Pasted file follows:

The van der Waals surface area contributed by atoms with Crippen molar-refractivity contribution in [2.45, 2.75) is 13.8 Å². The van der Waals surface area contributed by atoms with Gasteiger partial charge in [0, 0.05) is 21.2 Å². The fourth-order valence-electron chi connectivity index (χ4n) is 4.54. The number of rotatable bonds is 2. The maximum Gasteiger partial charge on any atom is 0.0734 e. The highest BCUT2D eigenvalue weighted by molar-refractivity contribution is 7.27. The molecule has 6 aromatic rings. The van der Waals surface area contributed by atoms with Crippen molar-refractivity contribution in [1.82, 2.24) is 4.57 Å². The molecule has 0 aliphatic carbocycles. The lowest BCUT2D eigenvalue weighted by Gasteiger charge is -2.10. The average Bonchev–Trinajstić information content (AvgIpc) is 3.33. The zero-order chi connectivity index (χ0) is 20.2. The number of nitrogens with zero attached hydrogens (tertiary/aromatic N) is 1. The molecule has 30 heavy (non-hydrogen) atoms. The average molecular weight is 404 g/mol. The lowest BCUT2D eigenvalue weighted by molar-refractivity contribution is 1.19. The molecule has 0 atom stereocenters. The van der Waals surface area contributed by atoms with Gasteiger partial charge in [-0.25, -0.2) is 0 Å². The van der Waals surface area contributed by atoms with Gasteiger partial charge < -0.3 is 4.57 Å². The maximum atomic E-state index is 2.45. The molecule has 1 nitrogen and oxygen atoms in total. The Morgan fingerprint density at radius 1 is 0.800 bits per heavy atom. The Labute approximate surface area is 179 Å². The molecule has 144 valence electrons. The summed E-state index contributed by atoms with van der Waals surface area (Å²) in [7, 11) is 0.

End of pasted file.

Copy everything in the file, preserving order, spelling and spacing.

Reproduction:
The van der Waals surface area contributed by atoms with Crippen molar-refractivity contribution in [2.45, 2.75) is 13.8 Å². The van der Waals surface area contributed by atoms with Gasteiger partial charge in [0, 0.05) is 21.2 Å². The fourth-order valence-electron chi connectivity index (χ4n) is 4.54. The number of rotatable bonds is 2. The maximum Gasteiger partial charge on any atom is 0.0734 e. The highest BCUT2D eigenvalue weighted by molar-refractivity contribution is 7.27. The molecule has 6 aromatic rings. The van der Waals surface area contributed by atoms with Crippen molar-refractivity contribution in [1.82, 2.24) is 4.57 Å². The molecule has 0 aliphatic carbocycles. The lowest BCUT2D eigenvalue weighted by Gasteiger charge is -2.10. The average Bonchev–Trinajstić information content (AvgIpc) is 3.33. The zero-order chi connectivity index (χ0) is 20.2. The number of nitrogens with zero attached hydrogens (tertiary/aromatic N) is 1. The molecule has 30 heavy (non-hydrogen) atoms. The average molecular weight is 404 g/mol. The lowest BCUT2D eigenvalue weighted by molar-refractivity contribution is 1.19. The molecule has 0 atom stereocenters. The van der Waals surface area contributed by atoms with Gasteiger partial charge in [-0.25, -0.2) is 0 Å². The van der Waals surface area contributed by atoms with Gasteiger partial charge < -0.3 is 4.57 Å². The maximum atomic E-state index is 2.45. The molecule has 1 nitrogen and oxygen atoms in total. The Morgan fingerprint density at radius 1 is 0.800 bits per heavy atom. The Labute approximate surface area is 179 Å². The molecule has 144 valence electrons. The summed E-state index contributed by atoms with van der Waals surface area (Å²) in [7, 11) is 0.